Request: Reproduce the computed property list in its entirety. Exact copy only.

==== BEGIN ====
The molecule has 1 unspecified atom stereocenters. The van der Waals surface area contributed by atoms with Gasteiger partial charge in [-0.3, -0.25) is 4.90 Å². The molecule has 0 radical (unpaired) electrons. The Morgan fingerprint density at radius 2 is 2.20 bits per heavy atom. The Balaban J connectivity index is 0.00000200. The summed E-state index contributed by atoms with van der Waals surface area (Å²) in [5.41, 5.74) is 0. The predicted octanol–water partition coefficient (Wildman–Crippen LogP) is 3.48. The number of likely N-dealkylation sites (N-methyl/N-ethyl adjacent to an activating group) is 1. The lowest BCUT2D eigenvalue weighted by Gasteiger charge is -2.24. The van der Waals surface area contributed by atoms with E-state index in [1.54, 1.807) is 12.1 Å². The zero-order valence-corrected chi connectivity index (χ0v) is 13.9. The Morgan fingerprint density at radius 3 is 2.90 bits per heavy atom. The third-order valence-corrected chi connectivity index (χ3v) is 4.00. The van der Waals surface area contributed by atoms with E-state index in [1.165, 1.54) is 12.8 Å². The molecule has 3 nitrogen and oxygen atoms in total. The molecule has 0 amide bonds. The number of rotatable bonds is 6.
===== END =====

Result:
The molecule has 1 unspecified atom stereocenters. The van der Waals surface area contributed by atoms with Gasteiger partial charge in [-0.3, -0.25) is 4.90 Å². The molecule has 0 radical (unpaired) electrons. The Morgan fingerprint density at radius 2 is 2.20 bits per heavy atom. The Balaban J connectivity index is 0.00000200. The summed E-state index contributed by atoms with van der Waals surface area (Å²) in [5.41, 5.74) is 0. The predicted octanol–water partition coefficient (Wildman–Crippen LogP) is 3.48. The number of likely N-dealkylation sites (N-methyl/N-ethyl adjacent to an activating group) is 1. The lowest BCUT2D eigenvalue weighted by Gasteiger charge is -2.24. The van der Waals surface area contributed by atoms with E-state index in [1.54, 1.807) is 12.1 Å². The zero-order valence-corrected chi connectivity index (χ0v) is 13.9. The Morgan fingerprint density at radius 3 is 2.90 bits per heavy atom. The third-order valence-corrected chi connectivity index (χ3v) is 4.00. The van der Waals surface area contributed by atoms with E-state index in [1.165, 1.54) is 12.8 Å². The molecule has 3 nitrogen and oxygen atoms in total. The molecule has 0 amide bonds. The number of rotatable bonds is 6.